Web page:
The foregoing and other aspects will become apparent from the following detailed description of the invention when considered in conjunction with the accompanying drawing figures.

BRIEF DESCRIPTION OF THE DRAWING FIGURES

FIG. 1 shows an unfilled self-closing sealable valve bag according to the present invention; and

FIG. 2 is a cross-sectional side view of a portion of the valve bag shown in FIG. 1 showing details of the valve.

DETAILED DESCRIPTION

FIG. 1 shows a self-closing sealable valve bag 10 with a top 12 and bottom 14. A self-closing valve 16 is positioned between overlapping flaps 20, 22 (See FIG. 2), typically in the top 12 of the bag 10.

As shown in FIG. 2, the top 12 of bag 10 is formed by at least partially overlapping inner flap 20 and outer flap 22. A valve passage 18 is formed between the overlapping flaps 20, 22.

Valve (or valve sleeve) 16 is positioned within the valve passage 18 and is secured (as described below) to the inner and outer flaps 20, 22. Valve 16 consists of a tubular valve liner 24, which is preferably formed from a polymeric material such as polyethylene, with an upper valve support 26 and a lower valve support 28 secured to the valve liner 24. Typically, valve supports 26, 28 are formed from kraft paper and are separate flat pieces of the kraft paper.

An exterior portion 30 of the valve sleeve 16 extends laterally beyond the end of outer flap 22. The exterior portion 30 of valve sleeve 16 is not secured to inner flap 20 (shown at 50). This allows the unsecured exterior portion 30 to be rotated upward after bag 10 is filled so that both sides of this exterior portion 30 are accessible by a sealing device. Depending upon the material used for the valve liner 24, pressure and/or heat is applied to the exterior portion 30 to seal the valve 16 closed. Other means, not shown, can be used to seal the valve closed, such as adhesives, deformable closure systems, similar to those commercially available under the trademark ZiplocŪ, etc.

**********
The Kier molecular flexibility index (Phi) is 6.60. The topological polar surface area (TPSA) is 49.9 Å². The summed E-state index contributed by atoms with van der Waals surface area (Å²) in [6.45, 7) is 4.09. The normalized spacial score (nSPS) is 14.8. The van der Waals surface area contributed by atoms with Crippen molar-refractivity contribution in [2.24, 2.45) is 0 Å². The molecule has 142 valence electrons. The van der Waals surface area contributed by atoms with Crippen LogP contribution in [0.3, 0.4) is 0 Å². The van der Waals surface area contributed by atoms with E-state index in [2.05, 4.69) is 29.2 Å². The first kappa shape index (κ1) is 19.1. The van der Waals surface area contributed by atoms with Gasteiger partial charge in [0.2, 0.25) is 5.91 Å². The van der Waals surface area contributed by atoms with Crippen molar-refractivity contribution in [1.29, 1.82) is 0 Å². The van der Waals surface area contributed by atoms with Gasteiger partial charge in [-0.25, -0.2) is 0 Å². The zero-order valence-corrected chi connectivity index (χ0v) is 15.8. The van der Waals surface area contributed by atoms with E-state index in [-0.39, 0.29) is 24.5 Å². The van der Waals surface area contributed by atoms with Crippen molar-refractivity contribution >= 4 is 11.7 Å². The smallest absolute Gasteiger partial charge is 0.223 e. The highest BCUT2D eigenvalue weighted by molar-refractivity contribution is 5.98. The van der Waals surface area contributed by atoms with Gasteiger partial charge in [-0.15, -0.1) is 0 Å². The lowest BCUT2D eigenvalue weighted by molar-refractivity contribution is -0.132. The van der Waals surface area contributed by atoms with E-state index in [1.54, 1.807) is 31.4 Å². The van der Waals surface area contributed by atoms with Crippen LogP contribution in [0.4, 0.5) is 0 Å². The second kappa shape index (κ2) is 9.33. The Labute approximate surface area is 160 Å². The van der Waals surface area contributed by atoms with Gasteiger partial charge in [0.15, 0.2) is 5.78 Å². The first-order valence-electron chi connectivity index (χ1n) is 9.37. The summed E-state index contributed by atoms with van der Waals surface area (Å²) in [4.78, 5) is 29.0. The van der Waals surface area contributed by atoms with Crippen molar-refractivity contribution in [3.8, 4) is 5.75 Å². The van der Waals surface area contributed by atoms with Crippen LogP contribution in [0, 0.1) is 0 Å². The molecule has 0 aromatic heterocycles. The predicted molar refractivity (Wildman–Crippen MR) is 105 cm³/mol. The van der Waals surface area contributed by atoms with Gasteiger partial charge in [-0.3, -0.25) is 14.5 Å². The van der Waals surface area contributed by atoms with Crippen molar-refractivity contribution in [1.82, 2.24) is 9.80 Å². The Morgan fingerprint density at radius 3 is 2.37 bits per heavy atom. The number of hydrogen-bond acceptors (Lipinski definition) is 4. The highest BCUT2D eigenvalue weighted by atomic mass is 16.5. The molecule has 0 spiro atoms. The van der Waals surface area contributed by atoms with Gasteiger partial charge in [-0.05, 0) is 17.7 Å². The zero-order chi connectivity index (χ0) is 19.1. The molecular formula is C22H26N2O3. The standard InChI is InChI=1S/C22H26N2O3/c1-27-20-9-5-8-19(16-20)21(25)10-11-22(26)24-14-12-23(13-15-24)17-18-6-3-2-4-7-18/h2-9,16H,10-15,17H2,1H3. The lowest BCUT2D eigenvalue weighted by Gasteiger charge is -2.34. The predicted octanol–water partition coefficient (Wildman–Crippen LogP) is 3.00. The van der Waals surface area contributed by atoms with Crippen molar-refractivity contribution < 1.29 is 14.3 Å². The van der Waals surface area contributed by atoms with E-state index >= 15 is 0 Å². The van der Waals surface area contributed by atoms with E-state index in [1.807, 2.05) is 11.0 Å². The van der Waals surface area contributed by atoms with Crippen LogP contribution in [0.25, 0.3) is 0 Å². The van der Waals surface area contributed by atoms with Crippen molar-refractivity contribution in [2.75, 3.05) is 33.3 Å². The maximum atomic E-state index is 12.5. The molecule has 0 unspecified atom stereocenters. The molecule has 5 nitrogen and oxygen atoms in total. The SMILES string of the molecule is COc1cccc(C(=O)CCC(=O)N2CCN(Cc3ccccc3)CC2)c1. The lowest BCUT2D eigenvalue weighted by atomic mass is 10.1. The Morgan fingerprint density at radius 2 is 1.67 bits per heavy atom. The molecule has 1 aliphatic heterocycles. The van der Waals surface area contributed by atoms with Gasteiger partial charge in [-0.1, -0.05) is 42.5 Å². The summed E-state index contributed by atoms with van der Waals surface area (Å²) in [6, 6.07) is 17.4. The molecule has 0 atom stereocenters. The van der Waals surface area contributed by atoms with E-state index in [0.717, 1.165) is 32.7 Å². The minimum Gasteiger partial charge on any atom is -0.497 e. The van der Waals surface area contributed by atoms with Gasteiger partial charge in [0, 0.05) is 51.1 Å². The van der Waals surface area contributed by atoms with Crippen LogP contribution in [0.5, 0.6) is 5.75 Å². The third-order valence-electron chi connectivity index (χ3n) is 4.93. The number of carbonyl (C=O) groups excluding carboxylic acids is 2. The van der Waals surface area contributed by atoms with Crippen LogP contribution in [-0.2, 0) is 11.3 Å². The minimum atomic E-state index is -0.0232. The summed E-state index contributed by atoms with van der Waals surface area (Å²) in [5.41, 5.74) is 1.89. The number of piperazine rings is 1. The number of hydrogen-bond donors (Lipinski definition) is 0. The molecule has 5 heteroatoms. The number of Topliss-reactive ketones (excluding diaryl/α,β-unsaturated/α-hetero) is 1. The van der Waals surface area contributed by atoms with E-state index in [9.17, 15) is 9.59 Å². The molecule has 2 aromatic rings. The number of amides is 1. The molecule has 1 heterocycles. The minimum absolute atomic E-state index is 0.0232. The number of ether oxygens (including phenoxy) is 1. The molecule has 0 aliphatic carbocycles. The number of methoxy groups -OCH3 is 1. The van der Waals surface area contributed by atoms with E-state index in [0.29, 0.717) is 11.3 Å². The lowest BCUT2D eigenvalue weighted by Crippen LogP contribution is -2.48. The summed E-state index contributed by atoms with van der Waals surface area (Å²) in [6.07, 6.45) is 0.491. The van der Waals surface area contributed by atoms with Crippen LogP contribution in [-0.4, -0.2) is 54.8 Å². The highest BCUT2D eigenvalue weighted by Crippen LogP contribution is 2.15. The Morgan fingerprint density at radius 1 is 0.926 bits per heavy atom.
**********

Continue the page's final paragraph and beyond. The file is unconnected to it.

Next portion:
Preferably, the inner end 32 of the upper valve support 26 extends interiorly beyond the valve liner inner end 38. Also, preferably, the inner end 34 of the lower valve support extends to the valve liner inner end 38. The interior portion of the valve sleeve 16 is secured to and only partially supported by the inner flap 20. At least a portion (the right most portion shown in FIG. 2) is not secured to and is unsupported by the inner flap 20. Preferably, the inner end 42 of the inner flap extends below and is unsecured to the lower valve support 28.

In one embodiment, the valve sleeve 16 has a first or exterior end 30 that remains unsecured to the adjacent portion of the inner flap 20, a middle portion 36 that is secured to the inner flap 20, and a second end portion (the right most portion shown in FIG. 2) that is unsecured and unsupported by the inner flap 20.

During filling, material flows into bag 10 through valve passage 18 in valve sleeve 16. As the material approaches the top 12 of bag 10, the material will fill the area between the inner end 42 of the inner flap and the lower valve support 28 causing the valve sleeve 16 to collapse and close the valve passage 18. This allows temporary handling of the filled bag until the exterior portion 30 of valve 16 can be permanently sealed closed.

Referenced by
Citing PatentFiling datePublication dateApplicantTitle
US8142077Apr 15, 2009Mar 27, 2012Graphic Packaging International, Inc.Bag structures and methods of assembling the same
US8389915Dec 30, 2009Mar 5, 2013Ultraperf Technologies Inc.Microwaveable pouch capable of controlled respiration for extended shelf life of produce contained therein
EP1935797A1 *Nov 17, 2007Jun 25, 2008Mondi Packaging AGValve sack and method for its production
Classifications
U.S. Classification493/213, 383/44
International ClassificationB65D30/24, B65D30/26
Cooperative ClassificationB65D31/142
European ClassificationB65D31/14A
Legal Events
DateCodeEventDescription
Dec 20, 2011ASAssignment
Effective date: 20111207
Owner name: MID-AMERICA PACKAGING, LLC, OHIO
Free format text: RELEASE BY SECURED PARTY;ASSIGNOR:PNC BANK;REEL/FRAME:027419/0599
Mar 28, 2006ASAssignment
Owner name: PNC BANK, NATIONAL ASSOCIATION, PENNSYLVANIA
Free format text: SECURITY AGREEMENT;ASSIGNOR:MID-AMERICA PACKAGING, LLC;REEL/FRAME:017373/0750
Effective date: 20060111
Aug 13, 2004ASAssignment
Owner name: MID-AMERICA PACKAGING, LLC, OHIO
Free format text: ASSIGNMENT OF ASSIGNORS INTEREST;ASSIGNOR:JOHNSON, DAVID G.;REEL/FRAME:015691/0427
Effective date: 20040812